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Building Up program changes lives, creates diverse skills pool

Don Wall
Building Up program changes lives, creates diverse skills pool

A five-year-old Toronto social enterprise agency is proving to be a significant success story as the construction sector in Ontario searches far and wide for new recruits.

Building Up, a non-profit construction pre-apprenticeship program, was launched in Toronto in 2015 as a way to fill distinct social gaps — to create pathways for individuals who are living troubled lives to access apprenticeships in the construction trades, and to upgrade and create efficiencies in the city’s old housing stock where some of those potential clients might be living.

The Twitter account of Ontario Minister of Labour, Training and Skills Development Monte McNaughton highlighted the program in December, posting a video of a woman who served time in prison alongside the minister with the message: “From prison to a career in the trades. Melissa tells her story. Good jobs change lives, make families stronger, and improve communities.”

“I believe government’s job is to spread opportunity and give people a hand up and certainly that’s happening when we fund groups like Building Up,” the minister said recently, discussing his appearance with Melissa.

Melissa is now just a year-and-a-half away from writing the Red Seal exam to become a full-fledged carpenter.

“I find that people need to actually reach out and help,” she explained recently. “Building Up does just that as they’re helping a lot of men and women go through what I went through.”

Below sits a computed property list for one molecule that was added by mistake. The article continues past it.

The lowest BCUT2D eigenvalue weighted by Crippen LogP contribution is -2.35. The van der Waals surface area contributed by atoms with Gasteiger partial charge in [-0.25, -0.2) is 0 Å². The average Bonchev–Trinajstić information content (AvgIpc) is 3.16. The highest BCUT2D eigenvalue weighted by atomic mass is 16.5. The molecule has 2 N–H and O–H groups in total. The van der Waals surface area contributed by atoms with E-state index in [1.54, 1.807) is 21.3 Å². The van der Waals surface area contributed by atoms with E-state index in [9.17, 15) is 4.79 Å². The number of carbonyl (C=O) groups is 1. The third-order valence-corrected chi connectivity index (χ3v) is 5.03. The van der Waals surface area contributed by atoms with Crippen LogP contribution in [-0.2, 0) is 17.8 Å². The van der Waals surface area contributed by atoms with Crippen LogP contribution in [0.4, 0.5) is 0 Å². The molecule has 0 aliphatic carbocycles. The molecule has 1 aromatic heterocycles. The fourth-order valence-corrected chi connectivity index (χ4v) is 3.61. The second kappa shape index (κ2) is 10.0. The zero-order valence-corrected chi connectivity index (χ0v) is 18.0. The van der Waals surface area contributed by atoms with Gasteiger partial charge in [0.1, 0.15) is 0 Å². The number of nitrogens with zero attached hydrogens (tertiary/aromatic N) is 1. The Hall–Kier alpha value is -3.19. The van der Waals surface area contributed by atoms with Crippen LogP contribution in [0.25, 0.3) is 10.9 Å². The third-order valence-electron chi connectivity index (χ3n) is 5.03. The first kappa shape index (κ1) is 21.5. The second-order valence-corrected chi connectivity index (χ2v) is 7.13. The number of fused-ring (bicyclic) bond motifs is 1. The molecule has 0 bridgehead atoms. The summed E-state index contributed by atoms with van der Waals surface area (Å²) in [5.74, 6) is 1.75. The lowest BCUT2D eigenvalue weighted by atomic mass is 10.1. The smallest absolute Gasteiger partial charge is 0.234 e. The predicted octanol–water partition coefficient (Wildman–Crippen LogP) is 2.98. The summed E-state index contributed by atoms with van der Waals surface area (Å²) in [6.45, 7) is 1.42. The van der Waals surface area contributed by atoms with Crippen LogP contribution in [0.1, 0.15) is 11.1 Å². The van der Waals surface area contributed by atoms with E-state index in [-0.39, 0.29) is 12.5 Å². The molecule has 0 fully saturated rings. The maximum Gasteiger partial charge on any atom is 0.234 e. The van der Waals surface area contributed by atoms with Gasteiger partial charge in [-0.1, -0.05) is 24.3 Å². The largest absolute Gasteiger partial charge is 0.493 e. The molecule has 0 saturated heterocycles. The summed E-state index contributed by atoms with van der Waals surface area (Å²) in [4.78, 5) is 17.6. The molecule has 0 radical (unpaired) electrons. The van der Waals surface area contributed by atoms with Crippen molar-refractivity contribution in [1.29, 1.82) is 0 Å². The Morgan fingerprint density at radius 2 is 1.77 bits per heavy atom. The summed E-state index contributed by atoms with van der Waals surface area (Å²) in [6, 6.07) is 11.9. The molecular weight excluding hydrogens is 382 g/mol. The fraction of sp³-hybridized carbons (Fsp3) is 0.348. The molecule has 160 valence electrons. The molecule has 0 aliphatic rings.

The agency is supported by governments, construction unions such as LIUNA, and other sponsors. In Toronto, about 100 pre-apprentices on average each year move on from Building Up to union apprenticeships.

“There’s millions of dollars of work to be done in affordable housing buildings, and at the same time those towers are filled with people that are looking for work,” said Marc Soberano, executive director for Building Up in Toronto.

“So rather than bringing in external contractors, where…all the skills and the income that could have been generated on projects just leave the building, what we’ve done with this model is we started a nonprofit contracting company that hires people experiencing homelessness, at risk of homelessness or coming out of jail or new to the country as refugees.

“People living in the housing actually do the work and use that as a vehicle at the same time to bridge this big skills gap that exists in the trades.”

The program taps into new sources of workers at a time when the construction sector is looking for more diversity, Soberano said. Recruitment is done through counsellors, parole officers or refugee consultants.

The agency has its own training centre and also sets up applicants with access to supports such as math classes, life counselling and driving lessons.

“Before anyone goes to a jobsite, they get eight weeks of in-class training with us which includes getting all their health and safety tickets, and includes a full hands-on program, where they learn how to frame, to drywall, to tile,” he said, listing examples of labourer’s skills.

Having persevered through two years of her apprenticeship with the Carpenters’, Melissa now helps others ascend the ladder, working as a peer adviser with Building Up.

“I find that a lot of people who have criminal records, they feel like there’s nothing for them,” she said. “And people discriminate against them and are not hiring them, even though they have the skills.”


Follow the author on Twitter @DonWall_DCN.

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